I Skype with my mom almost every morning. We are pajama clad, bed-headed and sleepy-eyed. One cup of coffee maybe. But there is a small window of opportunity to be with her each day, something I have missed living in a different state for almost twelve years now. Before Skype, our conversations were often but short. Now they will last over an hour.
There is something about seeing her face, the way her eyes light up when she smiles, or the way she doubles in half every time she belly laughs, that really make her feel closer than just a voice on the other end of the line.
When I think of my mom, I think of piano and harpsichords. I hear choirs of recorders and strums of guitar. My mom introduced me to poetry, literature and James Taylor. I remember singing hymns side by side on our piano bench. But it’s not anything that my mom did in my childhood that really stands out, it’s all the things she didn’t do.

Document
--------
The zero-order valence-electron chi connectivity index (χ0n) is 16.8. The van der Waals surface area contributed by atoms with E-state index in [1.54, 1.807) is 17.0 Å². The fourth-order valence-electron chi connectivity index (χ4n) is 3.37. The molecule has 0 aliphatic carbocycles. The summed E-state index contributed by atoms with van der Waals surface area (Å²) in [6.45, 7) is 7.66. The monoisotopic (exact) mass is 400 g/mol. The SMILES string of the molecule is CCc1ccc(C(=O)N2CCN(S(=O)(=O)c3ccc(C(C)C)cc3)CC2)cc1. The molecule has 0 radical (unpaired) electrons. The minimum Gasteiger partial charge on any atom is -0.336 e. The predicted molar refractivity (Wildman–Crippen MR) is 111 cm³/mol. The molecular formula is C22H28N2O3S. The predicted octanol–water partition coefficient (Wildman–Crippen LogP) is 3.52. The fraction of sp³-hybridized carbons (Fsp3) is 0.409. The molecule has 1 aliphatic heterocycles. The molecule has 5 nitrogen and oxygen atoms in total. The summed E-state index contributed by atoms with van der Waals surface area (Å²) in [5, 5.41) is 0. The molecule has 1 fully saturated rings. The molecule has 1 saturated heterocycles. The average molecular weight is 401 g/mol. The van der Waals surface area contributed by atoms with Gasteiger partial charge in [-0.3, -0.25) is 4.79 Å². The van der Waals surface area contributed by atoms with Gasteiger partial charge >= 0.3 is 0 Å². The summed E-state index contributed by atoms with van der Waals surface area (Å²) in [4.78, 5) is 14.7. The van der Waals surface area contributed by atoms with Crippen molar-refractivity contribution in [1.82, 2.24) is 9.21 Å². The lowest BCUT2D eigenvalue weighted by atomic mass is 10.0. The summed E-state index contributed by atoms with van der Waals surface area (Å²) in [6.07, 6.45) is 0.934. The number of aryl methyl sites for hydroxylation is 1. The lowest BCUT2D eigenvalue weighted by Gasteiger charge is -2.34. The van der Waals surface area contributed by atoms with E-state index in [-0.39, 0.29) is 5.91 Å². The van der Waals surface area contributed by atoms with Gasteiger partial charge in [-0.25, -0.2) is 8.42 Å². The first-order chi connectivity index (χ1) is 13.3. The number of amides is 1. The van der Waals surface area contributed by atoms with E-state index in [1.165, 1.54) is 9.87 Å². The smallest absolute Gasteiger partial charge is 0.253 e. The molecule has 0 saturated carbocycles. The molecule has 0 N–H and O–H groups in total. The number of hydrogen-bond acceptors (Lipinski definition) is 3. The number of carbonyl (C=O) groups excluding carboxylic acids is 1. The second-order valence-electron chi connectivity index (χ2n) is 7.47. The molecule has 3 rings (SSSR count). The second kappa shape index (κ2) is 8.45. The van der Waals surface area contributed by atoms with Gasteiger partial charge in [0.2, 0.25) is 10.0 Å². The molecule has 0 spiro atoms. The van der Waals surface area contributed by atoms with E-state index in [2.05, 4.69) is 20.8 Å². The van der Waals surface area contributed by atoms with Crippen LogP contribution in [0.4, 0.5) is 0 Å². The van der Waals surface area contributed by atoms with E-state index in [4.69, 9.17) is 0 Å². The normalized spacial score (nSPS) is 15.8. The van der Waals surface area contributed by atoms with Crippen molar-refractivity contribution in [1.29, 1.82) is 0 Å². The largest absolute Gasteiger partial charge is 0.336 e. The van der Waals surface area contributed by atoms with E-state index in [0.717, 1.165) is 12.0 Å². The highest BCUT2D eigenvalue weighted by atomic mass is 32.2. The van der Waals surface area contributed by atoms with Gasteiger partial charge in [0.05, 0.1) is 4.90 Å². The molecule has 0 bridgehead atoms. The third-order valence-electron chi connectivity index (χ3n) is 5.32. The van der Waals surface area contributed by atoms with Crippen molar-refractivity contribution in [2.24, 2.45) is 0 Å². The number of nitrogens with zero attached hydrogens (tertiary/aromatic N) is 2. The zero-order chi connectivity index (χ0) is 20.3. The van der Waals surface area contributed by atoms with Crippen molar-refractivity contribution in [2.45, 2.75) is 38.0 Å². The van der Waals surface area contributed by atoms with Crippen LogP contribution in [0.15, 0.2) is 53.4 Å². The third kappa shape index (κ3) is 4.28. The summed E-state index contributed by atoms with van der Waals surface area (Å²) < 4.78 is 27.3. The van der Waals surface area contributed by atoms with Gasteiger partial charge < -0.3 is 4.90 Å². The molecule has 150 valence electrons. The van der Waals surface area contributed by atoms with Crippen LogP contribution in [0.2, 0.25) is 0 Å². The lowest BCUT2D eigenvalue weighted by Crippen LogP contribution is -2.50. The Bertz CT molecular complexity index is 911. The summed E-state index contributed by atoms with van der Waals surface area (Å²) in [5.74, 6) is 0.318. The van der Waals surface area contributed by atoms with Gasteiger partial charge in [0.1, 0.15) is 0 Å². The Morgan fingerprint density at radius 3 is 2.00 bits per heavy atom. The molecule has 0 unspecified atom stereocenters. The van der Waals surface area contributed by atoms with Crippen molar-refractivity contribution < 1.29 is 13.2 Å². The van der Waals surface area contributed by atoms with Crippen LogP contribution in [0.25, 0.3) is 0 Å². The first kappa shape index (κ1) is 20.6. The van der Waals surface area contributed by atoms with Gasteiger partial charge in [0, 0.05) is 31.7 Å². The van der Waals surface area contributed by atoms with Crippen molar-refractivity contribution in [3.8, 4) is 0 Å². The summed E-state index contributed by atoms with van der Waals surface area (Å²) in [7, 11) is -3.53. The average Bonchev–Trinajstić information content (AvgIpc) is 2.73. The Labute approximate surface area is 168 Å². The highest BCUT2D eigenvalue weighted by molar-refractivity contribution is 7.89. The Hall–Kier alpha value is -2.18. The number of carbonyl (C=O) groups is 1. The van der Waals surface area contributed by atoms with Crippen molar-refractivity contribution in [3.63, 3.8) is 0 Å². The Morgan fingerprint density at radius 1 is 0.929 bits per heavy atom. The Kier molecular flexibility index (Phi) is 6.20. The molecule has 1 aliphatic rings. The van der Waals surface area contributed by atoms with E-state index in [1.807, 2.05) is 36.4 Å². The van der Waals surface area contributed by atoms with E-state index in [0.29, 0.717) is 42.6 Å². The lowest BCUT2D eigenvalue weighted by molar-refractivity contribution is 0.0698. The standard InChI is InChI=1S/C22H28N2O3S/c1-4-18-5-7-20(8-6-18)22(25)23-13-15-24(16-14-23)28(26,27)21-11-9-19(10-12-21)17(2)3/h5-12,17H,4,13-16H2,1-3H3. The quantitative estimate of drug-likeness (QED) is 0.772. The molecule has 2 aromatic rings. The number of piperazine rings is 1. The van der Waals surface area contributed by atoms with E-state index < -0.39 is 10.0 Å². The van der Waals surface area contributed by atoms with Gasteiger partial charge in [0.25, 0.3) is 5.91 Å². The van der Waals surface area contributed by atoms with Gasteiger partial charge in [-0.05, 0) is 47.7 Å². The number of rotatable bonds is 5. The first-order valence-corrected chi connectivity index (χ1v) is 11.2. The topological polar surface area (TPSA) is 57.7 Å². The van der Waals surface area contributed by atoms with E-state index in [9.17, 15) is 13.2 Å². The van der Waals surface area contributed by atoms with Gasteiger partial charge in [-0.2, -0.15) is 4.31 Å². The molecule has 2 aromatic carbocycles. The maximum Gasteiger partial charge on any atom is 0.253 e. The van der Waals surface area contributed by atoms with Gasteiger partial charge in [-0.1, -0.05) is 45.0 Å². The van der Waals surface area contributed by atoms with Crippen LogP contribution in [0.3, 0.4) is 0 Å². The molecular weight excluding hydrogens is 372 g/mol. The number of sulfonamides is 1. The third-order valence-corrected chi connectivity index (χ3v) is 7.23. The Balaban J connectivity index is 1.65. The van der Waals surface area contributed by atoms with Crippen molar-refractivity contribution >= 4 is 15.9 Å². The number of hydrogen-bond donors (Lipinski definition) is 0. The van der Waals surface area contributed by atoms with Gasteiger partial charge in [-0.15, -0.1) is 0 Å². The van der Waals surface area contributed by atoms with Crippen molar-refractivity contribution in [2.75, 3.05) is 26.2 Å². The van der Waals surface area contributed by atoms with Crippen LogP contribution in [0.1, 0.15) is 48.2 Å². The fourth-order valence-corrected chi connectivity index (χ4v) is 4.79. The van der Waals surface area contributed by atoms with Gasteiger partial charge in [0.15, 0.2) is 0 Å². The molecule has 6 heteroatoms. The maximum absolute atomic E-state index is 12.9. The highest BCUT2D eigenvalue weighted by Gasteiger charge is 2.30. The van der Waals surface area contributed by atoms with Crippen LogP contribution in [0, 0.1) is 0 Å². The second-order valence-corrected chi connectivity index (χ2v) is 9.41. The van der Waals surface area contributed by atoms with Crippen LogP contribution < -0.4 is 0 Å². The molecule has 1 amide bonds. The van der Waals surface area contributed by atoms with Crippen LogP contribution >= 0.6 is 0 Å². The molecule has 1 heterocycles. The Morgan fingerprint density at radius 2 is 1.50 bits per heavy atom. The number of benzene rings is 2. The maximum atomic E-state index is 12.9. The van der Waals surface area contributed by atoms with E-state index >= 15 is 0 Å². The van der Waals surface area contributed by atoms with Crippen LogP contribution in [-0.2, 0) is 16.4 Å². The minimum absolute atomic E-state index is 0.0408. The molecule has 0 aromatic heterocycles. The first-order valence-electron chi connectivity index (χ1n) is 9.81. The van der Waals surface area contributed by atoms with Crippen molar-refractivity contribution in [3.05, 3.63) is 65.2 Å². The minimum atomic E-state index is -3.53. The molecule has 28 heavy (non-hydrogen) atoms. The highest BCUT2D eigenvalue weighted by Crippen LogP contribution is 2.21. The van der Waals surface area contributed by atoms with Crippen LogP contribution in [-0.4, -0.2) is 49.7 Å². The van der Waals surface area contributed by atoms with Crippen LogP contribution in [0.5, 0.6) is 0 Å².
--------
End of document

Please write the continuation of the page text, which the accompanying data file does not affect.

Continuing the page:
She never gossiped about friends, neighbors, or family members. She was never mean, hurtful or rude even at her worst. My mom never cared about race, religion, sexual preference, or politics. She never spoke ill of my dad or disrespected him. She never missed a concert or play. She never forgot to laugh at a dumb joke or story told at the dinner table. She never said, “In a minute” or “maybe later”. My mom never missed a meal with us. She also never turned anyone away at dinner time. She never insulted me or purposely embarrassed me. My mom never tried to compete with me. She never tried to be my friend or bargain for my affection. She never lied and she never hid the truth. She never put herself down or openly compared herself to other mothers.
My mom never forgot to kiss me goodnight.
What my mama did was show me what a woman of integrity and character looked like, a woman who could be trusted and honored. A woman who taught me the importance of being rather than doing.